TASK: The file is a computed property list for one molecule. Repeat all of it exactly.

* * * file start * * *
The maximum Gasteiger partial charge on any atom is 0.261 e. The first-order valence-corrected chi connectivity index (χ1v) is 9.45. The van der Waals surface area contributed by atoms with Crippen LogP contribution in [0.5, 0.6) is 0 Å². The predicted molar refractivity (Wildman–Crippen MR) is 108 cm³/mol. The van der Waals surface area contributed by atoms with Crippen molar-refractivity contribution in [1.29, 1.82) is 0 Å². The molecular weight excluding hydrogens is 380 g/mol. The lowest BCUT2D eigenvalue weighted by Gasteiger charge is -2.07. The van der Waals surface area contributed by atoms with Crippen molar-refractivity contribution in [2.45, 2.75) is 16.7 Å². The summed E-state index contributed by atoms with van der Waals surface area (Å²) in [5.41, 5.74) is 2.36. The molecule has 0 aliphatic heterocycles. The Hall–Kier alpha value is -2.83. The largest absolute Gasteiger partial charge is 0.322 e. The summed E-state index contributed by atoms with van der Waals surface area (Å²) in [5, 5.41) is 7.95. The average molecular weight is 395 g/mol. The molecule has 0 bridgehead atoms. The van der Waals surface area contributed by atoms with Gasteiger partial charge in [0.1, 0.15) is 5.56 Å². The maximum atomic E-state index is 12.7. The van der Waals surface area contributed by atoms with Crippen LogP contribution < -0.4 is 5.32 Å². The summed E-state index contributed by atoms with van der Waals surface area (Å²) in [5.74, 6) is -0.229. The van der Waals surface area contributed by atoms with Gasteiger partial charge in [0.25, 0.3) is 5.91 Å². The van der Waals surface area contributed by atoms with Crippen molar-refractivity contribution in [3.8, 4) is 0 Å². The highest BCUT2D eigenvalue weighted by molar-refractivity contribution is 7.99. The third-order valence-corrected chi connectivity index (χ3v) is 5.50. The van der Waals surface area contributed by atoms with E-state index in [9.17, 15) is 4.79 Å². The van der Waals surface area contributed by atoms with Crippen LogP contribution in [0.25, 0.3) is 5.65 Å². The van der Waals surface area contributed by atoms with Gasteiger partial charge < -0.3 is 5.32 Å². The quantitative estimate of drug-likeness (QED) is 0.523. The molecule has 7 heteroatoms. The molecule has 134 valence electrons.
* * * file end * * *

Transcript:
The maximum Gasteiger partial charge on any atom is 0.261 e. The first-order valence-corrected chi connectivity index (χ1v) is 9.45. The van der Waals surface area contributed by atoms with Crippen LogP contribution in [0.5, 0.6) is 0 Å². The predicted molar refractivity (Wildman–Crippen MR) is 108 cm³/mol. The van der Waals surface area contributed by atoms with Crippen molar-refractivity contribution in [1.29, 1.82) is 0 Å². The molecular weight excluding hydrogens is 380 g/mol. The lowest BCUT2D eigenvalue weighted by Gasteiger charge is -2.07. The van der Waals surface area contributed by atoms with Crippen molar-refractivity contribution in [2.45, 2.75) is 16.7 Å². The summed E-state index contributed by atoms with van der Waals surface area (Å²) in [5.41, 5.74) is 2.36. The molecule has 0 aliphatic heterocycles. The Hall–Kier alpha value is -2.83. The largest absolute Gasteiger partial charge is 0.322 e. The summed E-state index contributed by atoms with van der Waals surface area (Å²) in [5, 5.41) is 7.95. The average molecular weight is 395 g/mol. The molecule has 0 bridgehead atoms. The van der Waals surface area contributed by atoms with Gasteiger partial charge in [0.1, 0.15) is 5.56 Å². The maximum atomic E-state index is 12.7. The van der Waals surface area contributed by atoms with Crippen LogP contribution < -0.4 is 5.32 Å². The summed E-state index contributed by atoms with van der Waals surface area (Å²) in [5.74, 6) is -0.229. The van der Waals surface area contributed by atoms with Gasteiger partial charge in [0.25, 0.3) is 5.91 Å². The van der Waals surface area contributed by atoms with Crippen molar-refractivity contribution in [3.8, 4) is 0 Å². The highest BCUT2D eigenvalue weighted by molar-refractivity contribution is 7.99. The third-order valence-corrected chi connectivity index (χ3v) is 5.50. The van der Waals surface area contributed by atoms with E-state index in [9.17, 15) is 4.79 Å². The van der Waals surface area contributed by atoms with Crippen LogP contribution in [0.25, 0.3) is 5.65 Å². The van der Waals surface area contributed by atoms with Gasteiger partial charge < -0.3 is 5.32 Å². The quantitative estimate of drug-likeness (QED) is 0.523. The molecule has 7 heteroatoms. The molecule has 134 valence electrons.